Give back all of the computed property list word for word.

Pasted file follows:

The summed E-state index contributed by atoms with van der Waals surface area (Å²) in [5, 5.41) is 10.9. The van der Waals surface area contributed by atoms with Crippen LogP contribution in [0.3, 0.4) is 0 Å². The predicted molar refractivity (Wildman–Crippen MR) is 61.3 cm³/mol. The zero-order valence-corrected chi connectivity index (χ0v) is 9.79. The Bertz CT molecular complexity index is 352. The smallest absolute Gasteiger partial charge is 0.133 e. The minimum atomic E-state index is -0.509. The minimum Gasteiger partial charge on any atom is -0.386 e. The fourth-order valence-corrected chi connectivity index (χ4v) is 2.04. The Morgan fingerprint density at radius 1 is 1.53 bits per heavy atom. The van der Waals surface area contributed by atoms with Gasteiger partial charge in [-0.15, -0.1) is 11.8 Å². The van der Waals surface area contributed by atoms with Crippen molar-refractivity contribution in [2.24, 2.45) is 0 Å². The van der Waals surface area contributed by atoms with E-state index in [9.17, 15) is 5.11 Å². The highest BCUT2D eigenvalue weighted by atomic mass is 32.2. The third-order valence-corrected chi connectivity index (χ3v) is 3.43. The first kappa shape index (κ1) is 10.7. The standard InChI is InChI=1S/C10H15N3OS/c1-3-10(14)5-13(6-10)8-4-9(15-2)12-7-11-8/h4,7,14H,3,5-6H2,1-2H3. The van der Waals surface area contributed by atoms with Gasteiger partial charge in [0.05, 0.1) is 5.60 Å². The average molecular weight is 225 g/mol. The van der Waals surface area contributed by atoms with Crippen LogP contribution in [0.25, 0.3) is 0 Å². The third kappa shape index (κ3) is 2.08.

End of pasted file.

The summed E-state index contributed by atoms with van der Waals surface area (Å²) in [5, 5.41) is 10.9. The van der Waals surface area contributed by atoms with Crippen LogP contribution in [0.3, 0.4) is 0 Å². The predicted molar refractivity (Wildman–Crippen MR) is 61.3 cm³/mol. The zero-order valence-corrected chi connectivity index (χ0v) is 9.79. The Bertz CT molecular complexity index is 352. The smallest absolute Gasteiger partial charge is 0.133 e. The minimum atomic E-state index is -0.509. The minimum Gasteiger partial charge on any atom is -0.386 e. The fourth-order valence-corrected chi connectivity index (χ4v) is 2.04. The Morgan fingerprint density at radius 1 is 1.53 bits per heavy atom. The van der Waals surface area contributed by atoms with Gasteiger partial charge in [-0.15, -0.1) is 11.8 Å². The van der Waals surface area contributed by atoms with Crippen molar-refractivity contribution in [2.24, 2.45) is 0 Å². The van der Waals surface area contributed by atoms with E-state index in [9.17, 15) is 5.11 Å². The highest BCUT2D eigenvalue weighted by atomic mass is 32.2. The third-order valence-corrected chi connectivity index (χ3v) is 3.43. The first kappa shape index (κ1) is 10.7. The standard InChI is InChI=1S/C10H15N3OS/c1-3-10(14)5-13(6-10)8-4-9(15-2)12-7-11-8/h4,7,14H,3,5-6H2,1-2H3. The van der Waals surface area contributed by atoms with Gasteiger partial charge in [0.05, 0.1) is 5.60 Å². The average molecular weight is 225 g/mol. The van der Waals surface area contributed by atoms with Crippen LogP contribution in [0.25, 0.3) is 0 Å². The third kappa shape index (κ3) is 2.08.